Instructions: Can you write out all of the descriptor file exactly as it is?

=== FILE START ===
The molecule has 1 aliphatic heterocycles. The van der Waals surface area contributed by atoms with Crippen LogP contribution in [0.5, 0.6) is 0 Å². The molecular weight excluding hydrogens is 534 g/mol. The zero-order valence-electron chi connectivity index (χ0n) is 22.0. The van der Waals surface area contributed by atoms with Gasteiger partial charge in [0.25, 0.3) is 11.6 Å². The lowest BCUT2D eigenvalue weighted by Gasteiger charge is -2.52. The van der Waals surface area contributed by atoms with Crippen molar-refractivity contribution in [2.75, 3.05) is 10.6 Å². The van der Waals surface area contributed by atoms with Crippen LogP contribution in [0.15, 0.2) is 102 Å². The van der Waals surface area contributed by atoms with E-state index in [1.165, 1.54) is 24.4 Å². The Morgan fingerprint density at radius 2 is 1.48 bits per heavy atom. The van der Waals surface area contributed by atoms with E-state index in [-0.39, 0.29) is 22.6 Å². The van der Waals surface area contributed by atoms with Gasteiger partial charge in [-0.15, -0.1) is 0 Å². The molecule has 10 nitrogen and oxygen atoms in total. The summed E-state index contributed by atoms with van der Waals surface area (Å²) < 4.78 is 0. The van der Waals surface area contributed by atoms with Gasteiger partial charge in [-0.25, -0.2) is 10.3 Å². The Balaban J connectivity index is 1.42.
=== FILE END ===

The molecule has 1 aliphatic heterocycles. The van der Waals surface area contributed by atoms with Crippen LogP contribution in [0.5, 0.6) is 0 Å². The molecular weight excluding hydrogens is 534 g/mol. The zero-order valence-electron chi connectivity index (χ0n) is 22.0. The van der Waals surface area contributed by atoms with Gasteiger partial charge in [0.25, 0.3) is 11.6 Å². The lowest BCUT2D eigenvalue weighted by Gasteiger charge is -2.52. The van der Waals surface area contributed by atoms with Crippen molar-refractivity contribution in [2.75, 3.05) is 10.6 Å². The van der Waals surface area contributed by atoms with Crippen LogP contribution in [0.15, 0.2) is 102 Å². The van der Waals surface area contributed by atoms with E-state index in [1.165, 1.54) is 24.4 Å². The Morgan fingerprint density at radius 2 is 1.48 bits per heavy atom. The van der Waals surface area contributed by atoms with E-state index in [-0.39, 0.29) is 22.6 Å². The van der Waals surface area contributed by atoms with Gasteiger partial charge in [-0.15, -0.1) is 0 Å². The molecule has 10 nitrogen and oxygen atoms in total. The summed E-state index contributed by atoms with van der Waals surface area (Å²) < 4.78 is 0. The van der Waals surface area contributed by atoms with Gasteiger partial charge in [-0.25, -0.2) is 10.3 Å². The Balaban J connectivity index is 1.42.